I think there are a lot of benefits to being a single parent. I’ve been one for a long time, and I would say that you become so strong because you are both mother and father in a lot of ways, without losing your femininity. I feel that you gain a strength that you can pretty much do anything.
And as long as you have support so that you feel you like you are not alone – I can’t emphasize that enough – there is just this strong “I am woman, hear me roar” kind of thing that happens. And the best thing you can find is a lot of joy in being a single parent. It’s not just the old “woe is me”, like in the olden days when there weren’t as many single parent households.
What are the Challenges?
Finding time for yourself is really important no matter what it is, whether it’s going to a movie, having a child playdate circuit – where you exchange play dates with another single mom, so that you have some time off. Time off is really important. And, you want to make sure that you’re not stressed out and that you have time for you. And also making sure that your child has resources, too, whether it’s a therapist or even a teacher or coach they can talk to – so that they can be healthy through the transition as well.
What is the Key to being Successful?
There’s probably a lot of keys, but mostly just knowing that you can do it, and being there for your child. Other factors include getting help when you need it and knowing that you are not alone. That’s really important. I think that 62% of all parents are single now, so it’s not the old minority; we’re almost a majority now, so just knowing that you are not alone and you can handle anything.
Does the Age of the Child make a Difference in Parenting?
I believe single parenting changes a lot depending on the age of the child. When your child becomes a teenager, you are still a mother but It is more like a coach or a mentor and you are in more of a roommate situation with rules and boundaries. But when your child is younger, it’s really different, and a lot of single parents get like a big brother, and overly protective.
What is If Suddenly Become a Single Parent?
When you suddenly become a single parent and you really didn’t have time to plan it, the first thing I would say is to jump on the internet, look for research groups, support groups, talk to your school teachers, the principal, and guidance counselors are amazing. Let them know what happened because they are actually joint custody with your child, they have your child at school during the day and you have your child on weekends and at night, so it’s really important to talk to the teacher, talk to the counsellor and let them know for the child’s sake what’s going on.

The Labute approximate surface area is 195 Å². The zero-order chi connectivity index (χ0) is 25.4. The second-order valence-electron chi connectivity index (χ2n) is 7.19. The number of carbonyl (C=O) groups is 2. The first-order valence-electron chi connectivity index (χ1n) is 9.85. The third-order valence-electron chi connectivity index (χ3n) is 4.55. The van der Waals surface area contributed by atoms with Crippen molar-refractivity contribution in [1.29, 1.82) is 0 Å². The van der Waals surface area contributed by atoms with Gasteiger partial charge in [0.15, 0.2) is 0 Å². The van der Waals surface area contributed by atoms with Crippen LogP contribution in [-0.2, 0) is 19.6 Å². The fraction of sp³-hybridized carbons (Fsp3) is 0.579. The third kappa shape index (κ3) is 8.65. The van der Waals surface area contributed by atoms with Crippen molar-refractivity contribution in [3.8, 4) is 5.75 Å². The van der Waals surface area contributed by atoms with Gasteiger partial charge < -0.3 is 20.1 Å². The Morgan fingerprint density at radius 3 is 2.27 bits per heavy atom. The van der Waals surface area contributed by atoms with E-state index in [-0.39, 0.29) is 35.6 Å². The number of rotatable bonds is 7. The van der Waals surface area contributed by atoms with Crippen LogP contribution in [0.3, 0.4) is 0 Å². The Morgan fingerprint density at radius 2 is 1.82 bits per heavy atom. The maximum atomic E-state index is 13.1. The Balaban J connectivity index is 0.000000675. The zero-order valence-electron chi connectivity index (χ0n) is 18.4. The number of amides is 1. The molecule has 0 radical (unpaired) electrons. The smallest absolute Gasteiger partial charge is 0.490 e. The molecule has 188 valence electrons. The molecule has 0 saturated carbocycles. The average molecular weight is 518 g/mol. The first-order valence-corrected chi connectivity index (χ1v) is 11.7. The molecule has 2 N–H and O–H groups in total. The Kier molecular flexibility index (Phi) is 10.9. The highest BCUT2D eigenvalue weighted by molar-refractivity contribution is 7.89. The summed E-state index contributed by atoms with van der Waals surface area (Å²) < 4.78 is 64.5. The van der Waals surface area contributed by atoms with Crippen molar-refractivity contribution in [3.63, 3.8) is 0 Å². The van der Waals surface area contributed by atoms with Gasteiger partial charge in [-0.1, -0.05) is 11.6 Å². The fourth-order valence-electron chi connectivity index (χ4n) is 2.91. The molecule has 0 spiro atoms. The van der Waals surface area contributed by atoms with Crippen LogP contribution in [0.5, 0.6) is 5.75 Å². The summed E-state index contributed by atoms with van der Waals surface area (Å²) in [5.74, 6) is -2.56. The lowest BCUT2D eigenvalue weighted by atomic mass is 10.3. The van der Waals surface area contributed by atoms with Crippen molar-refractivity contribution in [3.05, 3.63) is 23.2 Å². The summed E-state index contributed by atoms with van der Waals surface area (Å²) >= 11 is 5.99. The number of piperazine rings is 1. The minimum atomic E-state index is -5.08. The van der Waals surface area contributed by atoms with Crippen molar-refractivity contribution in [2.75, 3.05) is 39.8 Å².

And then as far as you, find support, go to a group, I would get in a support group right away. Talk to your preacher, your Rabbi, and just get support, one on one or in a group, and that will really, really, really help because it’s a shock to your system, it’s a death of a dream and you need help to kind of pull through it all.
What about Shared Custody?
Some of the dos and don’ts regarding custody with your child is, firstly, don’t let your child be a messenger. Don’t give your child the support check for your ex. Don’t give your child a message for your ex. Don’t make your child be the go between the two homes, it’s just too damaging.
Another do is even if you’re angry, just compromise with your ex. Keep in mind the best for the child, that’s your motto. When your ex-upsets you or doesn’t pay for something that they said they would pay, you know what, just write it down, keep track of it, but don’t make it an issue. Because a lot of times what happens is people act out after divorce, and they’ll do anything they can like little kids. Sometimes the child is the grown-up in the whole family unit. You want to it, you don’t want to keep it going because the child is the one that suffers.
Should I Keep a Journal?
You can even incorporate all the cool things your child did or said, your emotions, even, you know, what your ex-did or said. It can be wins, it can be losses, it can be sadness. But it’s a journal, a daily journal of you sitting down with yourself and getting to know who you are during this process.
You can even use your journal, or a calendar, for legal purposes. Keeping track of when the child is brought back late when support isn’t paid, when they don’t pay half of a legal expense. When something happens that you need to document legally, you write it down. That way, you can let go of it and then you keep track of it.
Because when it comes time to modify papers or do anything like that, you’ll have all the dates and everything, which normally you wouldn’t remember.